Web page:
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How to Use Bruised and Shriveled Apples

Guest post by Jackie at Mom on a Mission

Several years ago, I would have thrown away these mushy looking, bruised, shriveled apples, thinking they were unedible. Today, I’m always thinking creatively in the kitchen. What can I do with this unappetizing food to make it more appealing? In this economy, this is beneficial to my pocketbook.

I have a handy dandy slicer/corer, peeler for apples. I can’t live without this kitchen tool. I use it everyday during apple season. I can’t tell you the number of hours it has saved me in the kitchen. They suction to your counter, they peel, core and slice at the same time. I love it.

You can usually find these for less than twenty dollars at Bed Bath and Beyond with a coupon. I found this one at an outlet store for ten dollars, no coupon. I snatched two and gave one away as a gift.

I started with this tool on my poor apples. Most made it through the process, but the mushier ones I had to hand peel to get the rest of the skin off. Then I diced these into cubes.

I brought the apples to a boil with a lid on my stove. I didn’t want to overcook them so I kept a close eye on them while they cooked. I reduced the heat once they boiled. I cooked them until they were fork tender (about five minutes). I didn’t want them to be mushy so I kept them somewhat firm.

I then shocked them with cold water and rinsed in the colander.

After they were fully cooled, I spooned (with a 1/2-cup measuring cup) into a pint-size labeled freezer bag and laid them flat in the freezer.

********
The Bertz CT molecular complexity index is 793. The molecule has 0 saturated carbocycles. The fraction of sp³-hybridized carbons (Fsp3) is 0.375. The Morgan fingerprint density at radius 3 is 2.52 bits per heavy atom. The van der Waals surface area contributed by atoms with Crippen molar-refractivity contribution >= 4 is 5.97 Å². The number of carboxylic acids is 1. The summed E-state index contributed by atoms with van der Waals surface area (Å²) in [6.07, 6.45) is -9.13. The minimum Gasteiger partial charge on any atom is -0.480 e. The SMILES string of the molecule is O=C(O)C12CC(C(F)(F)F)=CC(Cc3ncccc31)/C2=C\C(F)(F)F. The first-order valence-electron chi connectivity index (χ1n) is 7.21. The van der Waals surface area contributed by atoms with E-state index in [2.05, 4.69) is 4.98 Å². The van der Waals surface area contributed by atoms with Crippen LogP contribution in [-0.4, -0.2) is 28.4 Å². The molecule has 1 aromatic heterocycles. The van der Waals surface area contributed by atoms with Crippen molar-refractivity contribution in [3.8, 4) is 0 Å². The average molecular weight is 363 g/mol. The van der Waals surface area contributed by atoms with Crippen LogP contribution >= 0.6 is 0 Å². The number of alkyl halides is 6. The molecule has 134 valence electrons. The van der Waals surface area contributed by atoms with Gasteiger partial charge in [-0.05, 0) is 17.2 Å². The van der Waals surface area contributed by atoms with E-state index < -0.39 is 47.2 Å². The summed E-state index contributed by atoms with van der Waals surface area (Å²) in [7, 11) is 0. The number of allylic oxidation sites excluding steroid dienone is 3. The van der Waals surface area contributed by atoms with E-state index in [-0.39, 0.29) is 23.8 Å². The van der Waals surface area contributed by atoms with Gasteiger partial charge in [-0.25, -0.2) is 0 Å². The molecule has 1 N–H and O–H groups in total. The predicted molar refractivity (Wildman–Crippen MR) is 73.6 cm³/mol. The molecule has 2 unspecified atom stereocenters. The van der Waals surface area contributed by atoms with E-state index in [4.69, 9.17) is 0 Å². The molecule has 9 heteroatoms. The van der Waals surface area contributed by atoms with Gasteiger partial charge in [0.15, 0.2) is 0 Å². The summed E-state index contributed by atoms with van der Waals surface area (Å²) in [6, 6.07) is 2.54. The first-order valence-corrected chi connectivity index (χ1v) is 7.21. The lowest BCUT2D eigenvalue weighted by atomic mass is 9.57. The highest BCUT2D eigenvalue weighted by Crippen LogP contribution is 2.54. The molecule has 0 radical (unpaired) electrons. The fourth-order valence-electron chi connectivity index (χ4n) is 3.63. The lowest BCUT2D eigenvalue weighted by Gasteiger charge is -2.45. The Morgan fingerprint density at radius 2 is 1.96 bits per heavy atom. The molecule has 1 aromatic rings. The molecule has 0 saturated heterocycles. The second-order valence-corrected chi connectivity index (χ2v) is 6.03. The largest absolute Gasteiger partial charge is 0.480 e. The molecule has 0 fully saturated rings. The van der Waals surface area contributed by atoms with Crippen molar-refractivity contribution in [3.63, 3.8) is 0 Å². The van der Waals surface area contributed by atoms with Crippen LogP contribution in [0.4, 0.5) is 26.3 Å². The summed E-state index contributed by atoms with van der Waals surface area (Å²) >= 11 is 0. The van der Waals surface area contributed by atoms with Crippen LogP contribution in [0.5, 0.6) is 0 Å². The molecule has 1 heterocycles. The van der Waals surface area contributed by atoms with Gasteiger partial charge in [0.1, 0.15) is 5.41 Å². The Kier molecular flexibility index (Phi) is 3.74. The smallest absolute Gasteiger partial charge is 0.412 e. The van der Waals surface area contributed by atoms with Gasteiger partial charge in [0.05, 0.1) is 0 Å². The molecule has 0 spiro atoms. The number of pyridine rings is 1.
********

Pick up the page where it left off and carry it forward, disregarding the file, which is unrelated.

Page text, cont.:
Ways to Use Frozen and Cubed Apples:

* Add cinnamon, sugar or honey, and mash for chunky applesauce.
* Toss frozen apples in a smoothie.
* Drain well and sandwich between crescent dough and bake for homemade apple pies.
* Pile a bunch in a pie crust or make a mini-apple pie.
* Toss some in hot oatmeal.
* Make apple cinnamon muffins.
* Make apple cake.
* Puree and use as a substitute for oil in your next recipe.

Jackie Brown, is a Mom on a Mission, freezer cooking meals for her family while opening her arms to the poor and needy. She daily blogs how to save money, time and energy through freezer cooking.

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  • Great ideas!!! Thanks for the inspiration!

  • Jessica says:

    I used up a bunch and made two yummy apple crisps for my family. They were icky for eating but super yummy in my apple crisp. I used splenda and splenda brown instead of sugar to make it slightly healthier.

  • I used ours to make applesauce in the crockpot. The house smelled absolutely amazing!!!
    Then I boiled the peels and cores, using the juice to make apple jelly 🙂
    Did I mention that the house smelled amazing!

    Here are links to both:

  • Chelsea says:

    they would be amazing in crepes as well for a tasty breakfast or dessert!

  • Charlotte says:

    Is there anything you don’t know how to do?…Love it!! =0)

  • Gina says:

    This is really helpful!

  • Wendi S says:

    Would this, made into an apple pie, turn out OK with apples that are not normally baking apples? I usually keep red delicious or gala on hand for snacking and don’t know if they are good for baking.

    • You can use just about any type of apple for pie – in fact, a mix of different apples makes a great pie. We have a small orchard out back, about 40 different apple varieites, and I’ve yet to make a pie with any type of apple that we didn’t like. 🙂 Just…NOT crabapples! 😉

    • Amanda says:

      I didn’t know there was a specific baking apple, interesting.

      • Heather says: